Packnet Blog

UK telecommunications infrastructure giant BT has announced plans to expand quality high speed broadband links in Scotland to the point where over a million homes and businesses across the region will be able to access the facility by the end of 2013.

BT said that part of the expansion would include 147,000 homes and businesses across 35 localities in Scotland – including communities in Bute, Argyll, the Highlands, and the Borders – being offered access to the company’s latest fibre-optic broadband technology.

Commenting on the benefits accruing from his organisation’s activities, the director of BT Scotland, Brendan Dick, said:

“The latest major investment will help the 35 communities benefiting – many in more rural locations – to overcome the current economic challenges and take full advantage of the upturn when it comes…in an increasingly connected world, high-speed communications will become even more essential in the years ahead.”

The eventual total high-speed broadband coverage projected by BT for Scotland –reaching a total of 1.13 million premises – has been welcomed by many local community and business leaders who have long campaigned for the expansion of broadband in the region, particularly in rural areas where its non-availability has been most pronounced.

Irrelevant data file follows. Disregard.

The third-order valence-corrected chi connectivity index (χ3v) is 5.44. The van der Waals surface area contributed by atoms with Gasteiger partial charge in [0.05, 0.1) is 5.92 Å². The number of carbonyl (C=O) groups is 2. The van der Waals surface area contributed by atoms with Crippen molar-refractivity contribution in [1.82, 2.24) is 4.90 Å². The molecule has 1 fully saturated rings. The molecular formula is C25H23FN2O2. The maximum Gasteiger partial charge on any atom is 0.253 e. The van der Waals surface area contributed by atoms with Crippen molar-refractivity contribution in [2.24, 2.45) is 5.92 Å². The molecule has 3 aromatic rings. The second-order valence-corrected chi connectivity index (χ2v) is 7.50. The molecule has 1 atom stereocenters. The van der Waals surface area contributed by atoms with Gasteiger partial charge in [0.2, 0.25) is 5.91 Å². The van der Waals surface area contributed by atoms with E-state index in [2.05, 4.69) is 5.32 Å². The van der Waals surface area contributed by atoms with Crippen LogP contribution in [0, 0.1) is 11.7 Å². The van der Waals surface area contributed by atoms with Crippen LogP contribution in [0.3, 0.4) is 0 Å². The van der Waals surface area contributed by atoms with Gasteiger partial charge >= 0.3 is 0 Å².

Nicola Sturgeon, Scotland’s secretary for infrastructure, commented:

“It is essential that households and businesses everywhere in Scotland have access to high-speed connectivity, and fibre broadband will play a key role in enhancing our digital offering.”

In addition to enabling businesses to send and receive data over the internet in a quick and efficient way – and to use web resources more effectively – high-speed broadband has also been identified as an essential prerequisite for accessing internet protocol (IP) telephony and business VoIP (voice over internet protocol) services.

These IP telephony services, though often secured through the cost-effective provision of a host business VoIP provider or VoIP reseller, still rely on the availability of a quality broadband interface.

Callum Byrnes